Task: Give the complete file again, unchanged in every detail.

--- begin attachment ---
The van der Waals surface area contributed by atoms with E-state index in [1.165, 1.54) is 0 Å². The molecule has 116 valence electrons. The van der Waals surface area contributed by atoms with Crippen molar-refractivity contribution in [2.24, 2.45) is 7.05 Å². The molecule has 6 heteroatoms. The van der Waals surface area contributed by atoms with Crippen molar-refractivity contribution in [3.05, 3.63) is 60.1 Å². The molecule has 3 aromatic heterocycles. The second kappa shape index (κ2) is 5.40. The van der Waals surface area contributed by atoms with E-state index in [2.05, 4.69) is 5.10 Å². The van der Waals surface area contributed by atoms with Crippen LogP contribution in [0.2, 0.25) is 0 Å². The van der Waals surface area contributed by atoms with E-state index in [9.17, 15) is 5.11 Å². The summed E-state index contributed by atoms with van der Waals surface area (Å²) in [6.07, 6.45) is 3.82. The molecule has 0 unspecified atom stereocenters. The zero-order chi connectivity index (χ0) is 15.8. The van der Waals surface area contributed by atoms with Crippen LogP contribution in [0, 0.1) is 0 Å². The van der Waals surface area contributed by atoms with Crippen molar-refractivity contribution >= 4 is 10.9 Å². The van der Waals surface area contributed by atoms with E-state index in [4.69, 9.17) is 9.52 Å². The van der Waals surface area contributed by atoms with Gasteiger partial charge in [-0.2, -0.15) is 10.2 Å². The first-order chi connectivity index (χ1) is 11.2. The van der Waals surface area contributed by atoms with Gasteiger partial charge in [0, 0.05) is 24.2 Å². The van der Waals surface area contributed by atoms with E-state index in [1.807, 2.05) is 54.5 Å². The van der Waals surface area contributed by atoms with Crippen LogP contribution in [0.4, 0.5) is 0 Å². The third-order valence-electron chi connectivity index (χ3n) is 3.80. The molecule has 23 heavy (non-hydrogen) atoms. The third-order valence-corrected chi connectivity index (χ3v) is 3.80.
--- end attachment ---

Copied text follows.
The van der Waals surface area contributed by atoms with E-state index in [1.165, 1.54) is 0 Å². The molecule has 116 valence electrons. The van der Waals surface area contributed by atoms with Crippen molar-refractivity contribution in [2.24, 2.45) is 7.05 Å². The molecule has 6 heteroatoms. The van der Waals surface area contributed by atoms with Crippen molar-refractivity contribution in [3.05, 3.63) is 60.1 Å². The molecule has 3 aromatic heterocycles. The second kappa shape index (κ2) is 5.40. The van der Waals surface area contributed by atoms with E-state index in [2.05, 4.69) is 5.10 Å². The van der Waals surface area contributed by atoms with Crippen LogP contribution in [0.2, 0.25) is 0 Å². The van der Waals surface area contributed by atoms with E-state index in [9.17, 15) is 5.11 Å². The summed E-state index contributed by atoms with van der Waals surface area (Å²) in [6.07, 6.45) is 3.82. The molecule has 0 unspecified atom stereocenters. The zero-order chi connectivity index (χ0) is 15.8. The van der Waals surface area contributed by atoms with Crippen LogP contribution in [0, 0.1) is 0 Å². The van der Waals surface area contributed by atoms with Crippen molar-refractivity contribution >= 4 is 10.9 Å². The van der Waals surface area contributed by atoms with E-state index in [4.69, 9.17) is 9.52 Å². The van der Waals surface area contributed by atoms with Gasteiger partial charge in [-0.2, -0.15) is 10.2 Å². The first-order chi connectivity index (χ1) is 11.2. The van der Waals surface area contributed by atoms with Gasteiger partial charge in [0, 0.05) is 24.2 Å². The van der Waals surface area contributed by atoms with E-state index in [1.807, 2.05) is 54.5 Å². The van der Waals surface area contributed by atoms with Crippen LogP contribution in [0.4, 0.5) is 0 Å². The third-order valence-electron chi connectivity index (χ3n) is 3.80. The molecule has 23 heavy (non-hydrogen) atoms. The third-order valence-corrected chi connectivity index (χ3v) is 3.80.